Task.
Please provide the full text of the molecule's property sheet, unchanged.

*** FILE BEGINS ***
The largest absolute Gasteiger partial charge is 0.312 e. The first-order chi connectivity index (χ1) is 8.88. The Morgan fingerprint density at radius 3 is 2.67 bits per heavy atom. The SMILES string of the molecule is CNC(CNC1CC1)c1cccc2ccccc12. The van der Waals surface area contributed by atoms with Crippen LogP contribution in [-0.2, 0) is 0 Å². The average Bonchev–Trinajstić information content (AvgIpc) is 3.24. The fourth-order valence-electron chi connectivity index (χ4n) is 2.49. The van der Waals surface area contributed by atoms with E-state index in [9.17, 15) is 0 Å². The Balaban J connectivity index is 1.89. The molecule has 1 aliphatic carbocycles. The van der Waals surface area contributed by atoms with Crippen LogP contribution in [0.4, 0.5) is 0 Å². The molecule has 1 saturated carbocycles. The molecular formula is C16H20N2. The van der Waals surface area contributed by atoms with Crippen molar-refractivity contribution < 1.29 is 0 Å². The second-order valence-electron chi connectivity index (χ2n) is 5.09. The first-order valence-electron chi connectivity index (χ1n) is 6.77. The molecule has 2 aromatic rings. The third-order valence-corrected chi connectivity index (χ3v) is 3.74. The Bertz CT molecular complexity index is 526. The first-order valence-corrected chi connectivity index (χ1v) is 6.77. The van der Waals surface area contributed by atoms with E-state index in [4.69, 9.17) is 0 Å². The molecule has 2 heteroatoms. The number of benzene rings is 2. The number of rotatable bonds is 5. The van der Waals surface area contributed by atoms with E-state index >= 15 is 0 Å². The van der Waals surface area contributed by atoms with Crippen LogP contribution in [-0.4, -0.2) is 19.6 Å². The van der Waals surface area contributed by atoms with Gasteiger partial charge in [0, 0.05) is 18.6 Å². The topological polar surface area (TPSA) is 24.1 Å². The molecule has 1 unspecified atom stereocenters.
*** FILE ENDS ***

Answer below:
The largest absolute Gasteiger partial charge is 0.312 e. The first-order chi connectivity index (χ1) is 8.88. The Morgan fingerprint density at radius 3 is 2.67 bits per heavy atom. The SMILES string of the molecule is CNC(CNC1CC1)c1cccc2ccccc12. The van der Waals surface area contributed by atoms with Crippen LogP contribution in [-0.2, 0) is 0 Å². The average Bonchev–Trinajstić information content (AvgIpc) is 3.24. The fourth-order valence-electron chi connectivity index (χ4n) is 2.49. The van der Waals surface area contributed by atoms with E-state index in [9.17, 15) is 0 Å². The Balaban J connectivity index is 1.89. The molecule has 1 aliphatic carbocycles. The van der Waals surface area contributed by atoms with Crippen LogP contribution in [0.4, 0.5) is 0 Å². The molecule has 1 saturated carbocycles. The molecular formula is C16H20N2. The van der Waals surface area contributed by atoms with Crippen molar-refractivity contribution < 1.29 is 0 Å². The second-order valence-electron chi connectivity index (χ2n) is 5.09. The first-order valence-electron chi connectivity index (χ1n) is 6.77. The molecule has 2 aromatic rings. The third-order valence-corrected chi connectivity index (χ3v) is 3.74. The Bertz CT molecular complexity index is 526. The first-order valence-corrected chi connectivity index (χ1v) is 6.77. The van der Waals surface area contributed by atoms with E-state index in [4.69, 9.17) is 0 Å². The molecule has 2 heteroatoms. The number of benzene rings is 2. The number of rotatable bonds is 5. The van der Waals surface area contributed by atoms with E-state index >= 15 is 0 Å². The van der Waals surface area contributed by atoms with Crippen LogP contribution in [-0.4, -0.2) is 19.6 Å². The van der Waals surface area contributed by atoms with Gasteiger partial charge in [0, 0.05) is 18.6 Å². The topological polar surface area (TPSA) is 24.1 Å². The molecule has 1 unspecified atom stereocenters.